Yesterday’s post about exoplanet obliquity inevitably brought our own system to mind, with the stark variations between planets like Earth (23 degrees), Uranus (98 degrees) and Mercury (0.03 degrees) serving as stark examples of how wide the variation can be. Thus seasonality has to be seen in context, and interesting questions arise about the effect of high degrees of obliquity on habitability. While thinking about that I received a new paper on Uranus that has bearing on the matter, with its attempt to quantify the ‘hit’ Uranus must once have taken.
After all, something accounts for the fact that the 7th planet spins on its side, its axis at right angles to those of the other planets, its major moons all orbiting in the same plane. Lead author Jacob Kegerreis (Durham University), working with Luis Teodoro (BAERI/NASA Ames) and colleagues modeled 50 different impact simulations in an attempt to recreate the axial tilt of this world. In play were the planet’s internal structure, rotation rate, atmospheric retention post-impact and the composition of materials injected into orbit by the event. Says Kegerreis:
“Our findings confirm that the most likely outcome was that the young Uranus was involved in a cataclysmic collision with an object twice the mass of Earth, if not larger, knocking it on to its side and setting in process the events that helped create the planet we see today.”
Image: This image shows a crescent Uranus, a view that Earthlings never witnessed until Voyager 2 flew near and then beyond Uranus on January 24, 1986. This planet’s natural blue-green color is due to the absorption of redder wavelengths in the atmosphere by traces of methane gas. Uranus’ diameter is roughly 51,000 kilometers, a little over four times that of Earth. Image credit: NASA/JPL/USGS.
The likely impactor was a young protoplanet, striking Uranus during the early era of Solar System formation some 4 billion years ago. That in itself is not surprising, though it’s good that the idea can be firmed up with high-resolution modeling. But we also learn something else. Debris from the impactor may have formed a thin shell near the top of Uranus’ ice layer. This could have the effect of trapping the heat emanating from the planet’s core, a useful finding because it helps to explain the extreme cold of the upper atmosphere (-216 degrees C).
Those temperatures are a puzzle that is exacerbated by the fact that we know so little about the interior of Uranus. The paper points out that surface emission is in equilibrium with solar insolation, which implies that little heat flows out from the planet, and this is in striking contrast with the other giant planets. Thus the idea of a thin thermal boundary layer between the outer envelope of hydrogen and helium and the inner ice-rich layer. The shell theory fits earlier work on the planet’s evolution, and also gives us some ideas about the type of impact.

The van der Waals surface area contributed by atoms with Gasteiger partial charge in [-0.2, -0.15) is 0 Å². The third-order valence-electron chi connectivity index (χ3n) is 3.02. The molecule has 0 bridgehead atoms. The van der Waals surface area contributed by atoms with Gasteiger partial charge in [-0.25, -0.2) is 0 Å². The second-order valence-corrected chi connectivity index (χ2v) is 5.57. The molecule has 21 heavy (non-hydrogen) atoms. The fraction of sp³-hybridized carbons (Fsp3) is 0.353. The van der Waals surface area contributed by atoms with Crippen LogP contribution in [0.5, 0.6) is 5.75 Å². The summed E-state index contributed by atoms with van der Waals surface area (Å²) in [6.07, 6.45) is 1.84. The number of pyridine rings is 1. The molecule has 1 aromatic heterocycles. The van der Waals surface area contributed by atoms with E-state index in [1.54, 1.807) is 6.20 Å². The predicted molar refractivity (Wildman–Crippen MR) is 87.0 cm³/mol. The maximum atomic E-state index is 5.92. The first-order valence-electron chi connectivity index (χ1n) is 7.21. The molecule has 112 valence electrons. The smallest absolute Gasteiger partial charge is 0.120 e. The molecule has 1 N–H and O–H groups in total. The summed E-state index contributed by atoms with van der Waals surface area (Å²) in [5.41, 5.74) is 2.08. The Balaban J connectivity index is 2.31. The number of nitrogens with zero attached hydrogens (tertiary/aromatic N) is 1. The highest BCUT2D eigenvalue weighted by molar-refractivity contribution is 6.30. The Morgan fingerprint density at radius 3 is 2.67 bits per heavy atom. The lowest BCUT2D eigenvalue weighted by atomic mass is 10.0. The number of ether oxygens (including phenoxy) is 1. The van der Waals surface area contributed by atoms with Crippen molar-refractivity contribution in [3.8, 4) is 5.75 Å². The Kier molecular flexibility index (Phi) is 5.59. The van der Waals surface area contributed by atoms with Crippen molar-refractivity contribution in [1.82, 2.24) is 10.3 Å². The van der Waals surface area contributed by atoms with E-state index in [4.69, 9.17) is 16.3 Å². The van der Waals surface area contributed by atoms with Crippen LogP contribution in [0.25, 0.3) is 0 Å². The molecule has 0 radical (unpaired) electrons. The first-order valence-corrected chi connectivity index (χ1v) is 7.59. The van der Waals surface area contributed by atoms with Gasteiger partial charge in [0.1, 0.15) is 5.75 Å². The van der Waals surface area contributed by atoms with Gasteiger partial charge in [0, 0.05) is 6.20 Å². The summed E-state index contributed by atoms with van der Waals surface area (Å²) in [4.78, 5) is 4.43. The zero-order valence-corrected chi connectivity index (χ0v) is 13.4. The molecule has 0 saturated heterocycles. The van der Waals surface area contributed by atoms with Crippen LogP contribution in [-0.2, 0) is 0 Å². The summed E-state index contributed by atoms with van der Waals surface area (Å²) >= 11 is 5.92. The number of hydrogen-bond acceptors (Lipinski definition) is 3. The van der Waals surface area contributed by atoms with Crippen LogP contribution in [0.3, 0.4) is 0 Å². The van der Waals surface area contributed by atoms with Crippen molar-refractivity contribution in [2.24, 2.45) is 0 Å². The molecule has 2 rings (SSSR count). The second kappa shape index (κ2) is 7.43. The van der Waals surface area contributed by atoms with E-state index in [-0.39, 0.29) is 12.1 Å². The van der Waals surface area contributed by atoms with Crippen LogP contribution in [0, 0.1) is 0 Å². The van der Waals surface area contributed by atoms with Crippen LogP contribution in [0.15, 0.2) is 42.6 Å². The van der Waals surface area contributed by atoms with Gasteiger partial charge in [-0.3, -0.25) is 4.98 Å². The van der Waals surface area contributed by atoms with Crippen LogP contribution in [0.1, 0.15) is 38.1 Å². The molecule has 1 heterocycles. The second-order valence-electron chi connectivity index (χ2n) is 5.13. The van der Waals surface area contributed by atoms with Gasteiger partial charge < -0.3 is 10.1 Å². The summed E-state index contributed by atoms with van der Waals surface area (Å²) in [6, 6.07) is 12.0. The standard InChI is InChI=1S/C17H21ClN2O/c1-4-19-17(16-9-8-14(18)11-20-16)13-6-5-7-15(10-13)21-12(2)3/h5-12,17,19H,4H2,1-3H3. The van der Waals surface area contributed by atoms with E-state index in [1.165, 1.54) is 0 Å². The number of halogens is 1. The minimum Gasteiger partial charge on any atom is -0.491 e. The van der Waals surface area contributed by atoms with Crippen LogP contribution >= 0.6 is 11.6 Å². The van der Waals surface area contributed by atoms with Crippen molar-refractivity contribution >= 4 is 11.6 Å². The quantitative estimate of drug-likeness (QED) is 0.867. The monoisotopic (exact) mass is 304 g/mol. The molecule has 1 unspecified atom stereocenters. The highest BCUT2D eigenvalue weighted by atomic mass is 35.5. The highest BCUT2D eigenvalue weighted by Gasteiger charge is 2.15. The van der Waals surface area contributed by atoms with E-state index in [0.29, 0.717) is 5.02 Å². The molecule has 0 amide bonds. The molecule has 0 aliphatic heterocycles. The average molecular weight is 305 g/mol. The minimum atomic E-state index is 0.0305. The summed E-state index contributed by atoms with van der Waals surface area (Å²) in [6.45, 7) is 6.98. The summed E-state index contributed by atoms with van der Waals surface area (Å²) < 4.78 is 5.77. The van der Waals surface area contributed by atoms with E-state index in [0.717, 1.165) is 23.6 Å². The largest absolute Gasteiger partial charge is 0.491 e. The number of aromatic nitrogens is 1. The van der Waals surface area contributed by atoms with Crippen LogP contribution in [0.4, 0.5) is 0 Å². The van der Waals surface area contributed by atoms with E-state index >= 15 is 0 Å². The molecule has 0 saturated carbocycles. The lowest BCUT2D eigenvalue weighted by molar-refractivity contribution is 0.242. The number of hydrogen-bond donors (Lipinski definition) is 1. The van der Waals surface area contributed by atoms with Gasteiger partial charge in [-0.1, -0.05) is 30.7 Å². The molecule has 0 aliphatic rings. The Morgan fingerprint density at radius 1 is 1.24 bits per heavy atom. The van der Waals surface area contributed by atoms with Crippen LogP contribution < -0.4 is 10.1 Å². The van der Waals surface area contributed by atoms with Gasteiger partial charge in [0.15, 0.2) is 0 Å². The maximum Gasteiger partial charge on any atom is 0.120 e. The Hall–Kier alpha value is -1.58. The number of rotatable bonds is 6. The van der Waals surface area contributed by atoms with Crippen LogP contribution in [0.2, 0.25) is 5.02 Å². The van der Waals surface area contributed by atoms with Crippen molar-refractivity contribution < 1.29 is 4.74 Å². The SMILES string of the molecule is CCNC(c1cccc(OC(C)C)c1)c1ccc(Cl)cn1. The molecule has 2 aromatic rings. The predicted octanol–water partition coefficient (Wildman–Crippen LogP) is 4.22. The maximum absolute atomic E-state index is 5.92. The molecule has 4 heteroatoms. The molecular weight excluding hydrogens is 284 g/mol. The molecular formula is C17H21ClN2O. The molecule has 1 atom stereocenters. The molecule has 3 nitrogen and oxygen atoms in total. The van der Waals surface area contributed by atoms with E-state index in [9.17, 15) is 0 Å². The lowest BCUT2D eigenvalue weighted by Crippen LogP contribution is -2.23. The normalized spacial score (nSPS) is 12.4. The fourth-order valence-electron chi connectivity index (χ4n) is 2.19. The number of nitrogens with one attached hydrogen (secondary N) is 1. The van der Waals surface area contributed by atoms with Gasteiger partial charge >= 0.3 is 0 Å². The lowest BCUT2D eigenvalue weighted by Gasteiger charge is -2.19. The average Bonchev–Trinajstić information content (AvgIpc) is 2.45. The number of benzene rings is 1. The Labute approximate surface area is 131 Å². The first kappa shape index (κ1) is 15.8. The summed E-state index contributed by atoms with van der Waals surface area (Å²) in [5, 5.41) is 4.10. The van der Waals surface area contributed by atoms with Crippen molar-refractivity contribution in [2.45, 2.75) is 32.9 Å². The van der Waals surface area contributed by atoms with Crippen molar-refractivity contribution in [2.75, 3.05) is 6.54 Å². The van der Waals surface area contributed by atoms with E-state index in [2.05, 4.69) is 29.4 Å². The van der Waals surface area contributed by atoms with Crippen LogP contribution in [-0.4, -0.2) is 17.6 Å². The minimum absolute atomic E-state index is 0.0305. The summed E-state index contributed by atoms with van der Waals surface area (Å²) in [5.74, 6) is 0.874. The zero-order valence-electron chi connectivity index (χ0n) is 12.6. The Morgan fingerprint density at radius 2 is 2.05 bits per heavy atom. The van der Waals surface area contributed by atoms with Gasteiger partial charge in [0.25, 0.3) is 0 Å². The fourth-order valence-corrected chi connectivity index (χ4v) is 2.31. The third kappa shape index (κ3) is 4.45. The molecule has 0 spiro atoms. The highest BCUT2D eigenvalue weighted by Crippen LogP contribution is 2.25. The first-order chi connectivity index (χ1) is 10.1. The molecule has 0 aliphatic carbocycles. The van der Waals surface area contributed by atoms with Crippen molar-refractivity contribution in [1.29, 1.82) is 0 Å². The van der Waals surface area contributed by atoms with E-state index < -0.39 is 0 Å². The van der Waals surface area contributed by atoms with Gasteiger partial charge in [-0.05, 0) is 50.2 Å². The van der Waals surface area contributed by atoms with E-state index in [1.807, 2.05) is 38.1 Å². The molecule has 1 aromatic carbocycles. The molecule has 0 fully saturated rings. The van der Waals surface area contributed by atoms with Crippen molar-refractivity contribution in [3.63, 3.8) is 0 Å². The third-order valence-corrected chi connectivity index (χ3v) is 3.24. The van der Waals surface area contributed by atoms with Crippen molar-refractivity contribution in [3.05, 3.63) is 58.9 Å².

Looking at where the mass and energy of the impactor are deposited within the planet, the paper focuses on the top of the ice layer, and suggests the impact was a grazing one:
Higher impact parameters can even lead to a temperature inversion near the top of the ice layer. These more-grazing collisions also leave the impactor ice further out, in a thin shell near the edge of the icy mantle, whereas ∼head-on impacts can implant significant ice up to 0.5 R⊕ further inwards and less-isotropically about the centre. These findings may have important implications for understanding the current heat flow (or rather lack thereof) from Uranus’ interior to its surface.
Thus we have a thermal boundary that can, as the paper argues, suppress convection, a kind of blanket to contain heat welling up from within the planet. We can also dig deeper into the planet’s magnetic field. Unlike the terrestrial planets, the Uranian magnetic field appears offset by approximately 0.3 Uranus radii from the center of the planet and tilted by 60 degrees relative to the rotation axis. Other work in the literature has described models that produce such fields using a layer of convecting electrically conducting ices. The impactor modeled in this work could have created lopsided clumps of rock within the planet that explain the offset and tilt.
An impactor of 2 Earth masses blows rock and ice into orbit, where it is available for the formation of Uranus’ current satellites and ring system, giving us constraints on the angular momentum delivered by the collision. All of which is a reminder of how violent a place a young stellar system can be during the era of planet formation, information which should prove useful as we extend what we are learning about our own ice giants to worlds around other stars.
The paper is Kegerreis, “Consequences of Giant Impacts on Early Uranus for Rotation, Internal Structure, Debris, and Atmospheric Erosion,” Astrophysical Journal Vol. 861, No. 1 (2 July 2018). Abstract / preprint.